Part 2: Review of When the Body Says No, The Cost of Hidden Stress
We left off on Monday with the following questions:
But how does this happen? How do we become disconnected? And what’s this got to do with our childhood experience?
Today, I’m going to talk about how our childhood experiences shape and influence our disconnectedness with our emotions in adulthood.
“A child’s display of emotion is what parents are least able to tolerate if the feelings being manifested trigger too much anxiety in them…a child who’s parents punish or inhibit this acting-out of emotion will be conditioned to respond to similar emotions in the future by repression.”
We’ve all been there – parent or not. I babysat quite a bit in my day and have had to handle a few gnarly temper tantrums. Honestly, I had no idea what the heck to do. In one instance, the young’n was screaming in the middle of the street. I was concerned someone might think I’d hurt her, was a bad babysitter or thought I may be trying to take her (dark thought, but it definitely crossed my mind). It’s stressful, but apparently shushing or telling the child to “be quiet” (which is exactly what I did), isn’t the answer.
Through our experience and conditioning as a child, we can become disconnected from our true emotions. They become repressed; hidden from us. Yet, the physiological stress response continues. Unabated. Unchecked. Unnoticed by the conscious mind. Awareness of these undercurrents may never happen, but for some it may. Many featured in Maté’s book, became increasingly more aware as they talked openly with him about their past.
Emotional repression as a child leads to differences in brain anatomy, reduces the child’s ability to deal with their emotions in an appropriate and satisfactory way, and often leads to long-term maladaptive coping patterns.
And it doesn’t have to be a parent yelling and screaming at us to cause such life-altering changes. No, in fact outward discord may never occur. There’s no doubt parenting is difficult, but this adds a whole new level of complexity.
I imagine most parents say “calm down” or “relax” or say “shhh, it’s okay, I’m here, it’s okay” because they want to soothe their upset child. Most don’t do it maliciously. But it seems that preventing your child from expressing their emotion, which is apparently what this message can convey, can have some serious repercussions.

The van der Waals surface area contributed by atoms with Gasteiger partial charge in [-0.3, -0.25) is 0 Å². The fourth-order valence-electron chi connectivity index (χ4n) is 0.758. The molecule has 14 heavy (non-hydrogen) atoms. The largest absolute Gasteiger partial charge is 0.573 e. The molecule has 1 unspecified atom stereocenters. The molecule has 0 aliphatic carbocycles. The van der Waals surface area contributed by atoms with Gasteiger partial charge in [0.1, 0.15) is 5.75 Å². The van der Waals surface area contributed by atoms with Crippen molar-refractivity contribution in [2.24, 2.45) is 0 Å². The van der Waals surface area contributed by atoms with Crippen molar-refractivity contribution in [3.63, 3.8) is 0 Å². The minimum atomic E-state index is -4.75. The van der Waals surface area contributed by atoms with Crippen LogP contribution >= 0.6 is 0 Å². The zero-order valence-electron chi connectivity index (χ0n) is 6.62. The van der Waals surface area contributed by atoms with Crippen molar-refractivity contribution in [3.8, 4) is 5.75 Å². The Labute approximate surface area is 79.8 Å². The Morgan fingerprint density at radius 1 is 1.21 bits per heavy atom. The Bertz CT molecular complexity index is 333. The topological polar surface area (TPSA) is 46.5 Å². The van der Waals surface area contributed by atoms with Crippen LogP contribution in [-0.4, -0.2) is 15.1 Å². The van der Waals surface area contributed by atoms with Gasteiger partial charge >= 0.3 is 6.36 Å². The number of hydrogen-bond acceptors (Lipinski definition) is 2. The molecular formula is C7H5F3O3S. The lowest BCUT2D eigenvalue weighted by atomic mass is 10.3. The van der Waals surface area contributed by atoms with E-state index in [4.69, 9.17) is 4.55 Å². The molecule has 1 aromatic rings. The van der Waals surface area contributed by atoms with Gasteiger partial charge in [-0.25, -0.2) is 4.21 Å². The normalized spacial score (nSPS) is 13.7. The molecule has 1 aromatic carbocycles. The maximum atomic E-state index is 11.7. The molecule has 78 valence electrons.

Maté explains that it is important to help your distressed child process and understand his/her emotions. Help them to understand and clearly express why they’re reacting the way they are. Talk to them. Be a curious cat. This takes a considerable about of energy that I imagine is likely always in low store, but it seems worth it. It doesn’t mean let them scream, it means help them to understand why they’re screaming (I imagine this is WAY harder than the energy it took me to think it and type it).
Helping your child when they are still a child will help them to be better adjusted and emotionally capable as an adult. It means they can be more helpful for their children. Most parents want their child to become an independent thinker and individual who is at less risk from chronic disease in adulthood, but in order to accomplish such a feat, the child needs some coaching, support, and problem solving skills.
This book wasn’t necessarily a relaxing read. In fact, it kept me up some nights thinking about my childhood, thinking about people I know who always say ‘yes’, thinking about people who are already sick and wondering what their childhood was like. It isn’t be a perfect science as there are many risk factors to developing a chronic condition. Maté talks about this, stating that a stressful childhood is one risk factor and that the presence of many are often required to elicit the development of disease.
He talks about blame and how many of his patients asked why he was writing a book that seemed to ascribe blame to people already dealing with so much. He clarifies his reasons at the beginning and the end of the book.
This isn’t about blame, but more about bringing awareness to patterns. Patterns that run through families, for generations. Of course, I thought about my family. I thought about the patterns that are still present and the patterns I hope to break with my children. I thought about patterns that I won’t even be aware of and thus, will pass along to my children. I thought a lot. I took a two week break from the book (after the MS section) and returned with a clear mind, ready to learn.
I felt sad for Maté’s patients, for their families, for their deep loss during childhood. I felt sad for a number of reasons, for reasons I still need time to process. But, I also felt glad. I felt glad that I was reading this book now as opposed to after the birth of my first child. I felt glad that I know firmly understand the critical importance of the first few years of development (they’re all important, but the brain wiring that goes on at this age is remarkable). I felt glad that I am now slightly better prepared to becoming a mother. I know I will never be 100% ready and I know that I will fail at times. And to all the mothers and fathers reading this post and feeling guilty, please don’t.
All I can recommend is go and buy the book. It’s worth it’s weight in gold. I’m not joking.
Stay tuned for my next and final post on Friday. I will share the steps / solutions that Maté suggests to help us become more aware and more attuned with our bodies to hopefully reduce the likelihood of becoming ill.